• Thoughts about Relationship – This moment is unique to Michele and Tim’s wedding ceremony. Here we set intention and define some of the most important aspects of relationships and marriage commitment that are important to you.
  • Affirmation of Audience (Optional) – This moment provides an opportunity for the audience to say “yes” to all they have witnessed; a chance to offer their support and to remind everyone of the importance of family and community.
  • Ring Blessing – The rings are a physical reminder and symbol of the promises binding two people together on their very special day and in their very special relationship.
  • Wedding Readings (Scriptural or Otherwise) / Music / Poetry – This moment is intended to introduce into the wedding understandings, feelings, and reflections on love and marriage that are chosen by and have influenced and inspired the couple.
  • Thoughts on Vows and Commitment – “by entering this marriage today you are declaring your journey towards the unity of two hearts.”
  • Declaration of Consent – These words serve as preparation for the vows. Each declares their intentions, e.g., “Is it in this spirit and for this purpose that you have come here today, etc.”
  • Exchange of Vows  –  Time for your lifelong promise; words that express the will to honor and cherish and the commitment to love and support. This part of the ceremony is required by law and is the agreement of the couple in the presence of official witnesses to take one another as husband and wife. The vows represent the moment of covenant, e.g., “I take you to be my wedded wife, etc.”
  •  Or Personalized Vows – This is an opportunity for the bride and groom to be creative and compose their own wedding vows that are meaningful to both partners; that say something unique about your love for each other and how they envision their life together.
  • Exchanging of Rings – The rings are placed on each other – “Name, I give you this ring to wear with love and joy.”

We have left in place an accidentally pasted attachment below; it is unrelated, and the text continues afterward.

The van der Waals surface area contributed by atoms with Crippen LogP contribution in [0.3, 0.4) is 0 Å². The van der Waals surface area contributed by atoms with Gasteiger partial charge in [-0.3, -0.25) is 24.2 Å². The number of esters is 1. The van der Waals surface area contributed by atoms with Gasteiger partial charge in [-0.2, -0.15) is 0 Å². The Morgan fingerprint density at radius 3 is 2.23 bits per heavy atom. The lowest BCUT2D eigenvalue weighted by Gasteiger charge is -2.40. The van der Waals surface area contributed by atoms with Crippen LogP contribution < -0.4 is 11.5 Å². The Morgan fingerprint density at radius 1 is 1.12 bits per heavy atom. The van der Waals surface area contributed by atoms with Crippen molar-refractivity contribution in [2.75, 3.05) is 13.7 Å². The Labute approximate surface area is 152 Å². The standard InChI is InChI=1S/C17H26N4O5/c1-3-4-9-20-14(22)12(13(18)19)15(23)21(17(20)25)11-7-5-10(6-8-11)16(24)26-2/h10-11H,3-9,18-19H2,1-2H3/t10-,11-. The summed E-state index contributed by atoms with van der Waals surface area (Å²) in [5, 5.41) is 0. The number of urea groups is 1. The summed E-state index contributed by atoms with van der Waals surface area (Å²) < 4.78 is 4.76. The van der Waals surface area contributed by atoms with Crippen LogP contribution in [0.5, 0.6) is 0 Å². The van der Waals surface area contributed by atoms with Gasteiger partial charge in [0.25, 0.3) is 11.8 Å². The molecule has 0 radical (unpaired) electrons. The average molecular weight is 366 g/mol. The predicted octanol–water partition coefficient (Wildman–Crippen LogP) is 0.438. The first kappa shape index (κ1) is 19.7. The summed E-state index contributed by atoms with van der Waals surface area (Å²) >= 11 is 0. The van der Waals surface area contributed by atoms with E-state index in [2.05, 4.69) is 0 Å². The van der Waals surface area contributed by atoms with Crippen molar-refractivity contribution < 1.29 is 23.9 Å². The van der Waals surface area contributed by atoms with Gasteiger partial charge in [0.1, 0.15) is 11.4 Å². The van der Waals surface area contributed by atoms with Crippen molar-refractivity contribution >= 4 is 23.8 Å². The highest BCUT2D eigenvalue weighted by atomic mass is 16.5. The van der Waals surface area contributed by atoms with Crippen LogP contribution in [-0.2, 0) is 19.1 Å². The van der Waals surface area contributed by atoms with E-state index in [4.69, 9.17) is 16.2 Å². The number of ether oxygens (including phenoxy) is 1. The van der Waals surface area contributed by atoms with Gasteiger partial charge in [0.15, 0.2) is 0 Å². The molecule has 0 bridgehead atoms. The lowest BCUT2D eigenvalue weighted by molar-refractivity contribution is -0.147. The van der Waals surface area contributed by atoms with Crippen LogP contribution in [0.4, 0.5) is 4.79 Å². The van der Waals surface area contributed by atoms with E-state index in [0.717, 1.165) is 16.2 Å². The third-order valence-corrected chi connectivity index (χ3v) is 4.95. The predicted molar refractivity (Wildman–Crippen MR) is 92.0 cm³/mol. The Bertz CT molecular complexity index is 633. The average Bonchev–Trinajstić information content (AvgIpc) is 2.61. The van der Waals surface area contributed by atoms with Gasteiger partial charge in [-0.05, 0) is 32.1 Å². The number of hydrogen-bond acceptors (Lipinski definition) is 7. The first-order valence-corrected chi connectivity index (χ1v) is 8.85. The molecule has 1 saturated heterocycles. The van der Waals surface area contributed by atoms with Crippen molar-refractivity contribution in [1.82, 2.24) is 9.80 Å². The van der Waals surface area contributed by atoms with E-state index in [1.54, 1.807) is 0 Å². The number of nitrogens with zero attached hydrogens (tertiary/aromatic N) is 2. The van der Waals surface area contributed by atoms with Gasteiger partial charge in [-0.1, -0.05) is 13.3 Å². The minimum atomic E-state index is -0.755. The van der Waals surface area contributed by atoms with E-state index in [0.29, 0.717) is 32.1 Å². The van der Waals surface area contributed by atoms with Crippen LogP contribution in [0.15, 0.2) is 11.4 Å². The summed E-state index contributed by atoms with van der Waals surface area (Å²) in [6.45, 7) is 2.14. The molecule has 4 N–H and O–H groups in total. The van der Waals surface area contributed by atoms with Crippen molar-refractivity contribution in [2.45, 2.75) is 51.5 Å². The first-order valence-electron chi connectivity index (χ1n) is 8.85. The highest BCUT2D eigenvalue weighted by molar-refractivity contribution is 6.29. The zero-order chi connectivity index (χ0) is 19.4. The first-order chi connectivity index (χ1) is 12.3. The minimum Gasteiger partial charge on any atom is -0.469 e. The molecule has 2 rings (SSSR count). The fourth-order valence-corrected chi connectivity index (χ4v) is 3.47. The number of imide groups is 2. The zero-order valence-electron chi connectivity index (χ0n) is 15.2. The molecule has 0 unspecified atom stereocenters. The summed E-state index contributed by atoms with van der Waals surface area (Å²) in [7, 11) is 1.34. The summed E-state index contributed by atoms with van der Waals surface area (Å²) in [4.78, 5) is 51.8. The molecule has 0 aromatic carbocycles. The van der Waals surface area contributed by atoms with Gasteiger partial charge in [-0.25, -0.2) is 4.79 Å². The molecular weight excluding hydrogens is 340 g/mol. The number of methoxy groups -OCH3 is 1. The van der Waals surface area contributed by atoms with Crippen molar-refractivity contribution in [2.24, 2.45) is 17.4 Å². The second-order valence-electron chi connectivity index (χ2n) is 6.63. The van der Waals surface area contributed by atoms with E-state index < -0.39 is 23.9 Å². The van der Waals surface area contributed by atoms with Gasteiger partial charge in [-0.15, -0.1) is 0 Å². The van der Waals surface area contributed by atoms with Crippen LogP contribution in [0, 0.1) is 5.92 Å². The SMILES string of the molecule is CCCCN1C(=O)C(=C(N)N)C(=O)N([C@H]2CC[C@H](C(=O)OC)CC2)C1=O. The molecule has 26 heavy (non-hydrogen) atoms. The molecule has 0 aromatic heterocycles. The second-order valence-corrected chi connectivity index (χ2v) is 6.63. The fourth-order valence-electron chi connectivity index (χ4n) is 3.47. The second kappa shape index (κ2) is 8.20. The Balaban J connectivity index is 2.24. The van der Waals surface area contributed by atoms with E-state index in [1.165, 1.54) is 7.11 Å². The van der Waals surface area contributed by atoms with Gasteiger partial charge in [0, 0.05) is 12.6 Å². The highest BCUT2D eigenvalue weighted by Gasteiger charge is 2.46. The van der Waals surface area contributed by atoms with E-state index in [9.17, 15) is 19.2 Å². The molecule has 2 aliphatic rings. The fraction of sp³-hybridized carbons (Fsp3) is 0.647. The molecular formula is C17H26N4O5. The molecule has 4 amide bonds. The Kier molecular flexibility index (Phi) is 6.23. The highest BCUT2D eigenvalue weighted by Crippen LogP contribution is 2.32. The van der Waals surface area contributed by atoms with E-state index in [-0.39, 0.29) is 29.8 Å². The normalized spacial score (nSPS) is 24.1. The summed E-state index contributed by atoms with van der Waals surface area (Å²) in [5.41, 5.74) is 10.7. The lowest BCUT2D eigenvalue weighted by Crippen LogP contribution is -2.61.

• Pronouncement of Marriage – This is the moment when the Officiants declare that the purpose for which the couple has gathered is complete and the act of covenant is now fulfilled. “You have declared your intention and vows before your community of family and friends…I now pronounce that you are husband and wife together, etc.” This is where the bride’s parents cry, the groom’s family grins a lot and everyone collectively nods their heads.
  • Officiants Closing Remarks  –  This can be a prayer, a blessing (not necessarily a religious blessing) chosen by the couple or especially chosen remarks by the Officiants.
  • Seal your promises and begin the marriage with a kiss – Kissy, kissy because we know you’ve been waiting for this part!
  • Recessional  –  “. . . and they live happily ever after!”

Add On Mini Wedding Ceremonies to Consider

  • Unity Candle Ceremony – A symbolic ceremony that has the bride and groom light a single candle representing their willingness to walk life’s pathways together as one.
  • Rose Ceremony– In this brief ceremony the bride and groom present each other with their first gift as wife and husband; a red rose bud (a symbol of Love).
  • Blended Family Ceremony– When the bride and/or groom have children, it may be appropriate for the children to be included in the wedding ceremony.
  • Hand Fasting Ceremony – Hand fasting can be done during and as a part of your vows or as commitments you choose to fast to your relationship.
  • Wrapping Prayer Beads – Prayer beads are a fun and spiritual way to create deeper bonds during your vows.  One couple used them to wrap and connect their spirits during a beautiful poem.
  • Create Your Own – Use your desires and imagination to create a mini ceremony that is meaningful and unique to your relationship.

Hope this has helped you by creating a foundation of ideas for your wedding ceremony flow checklist.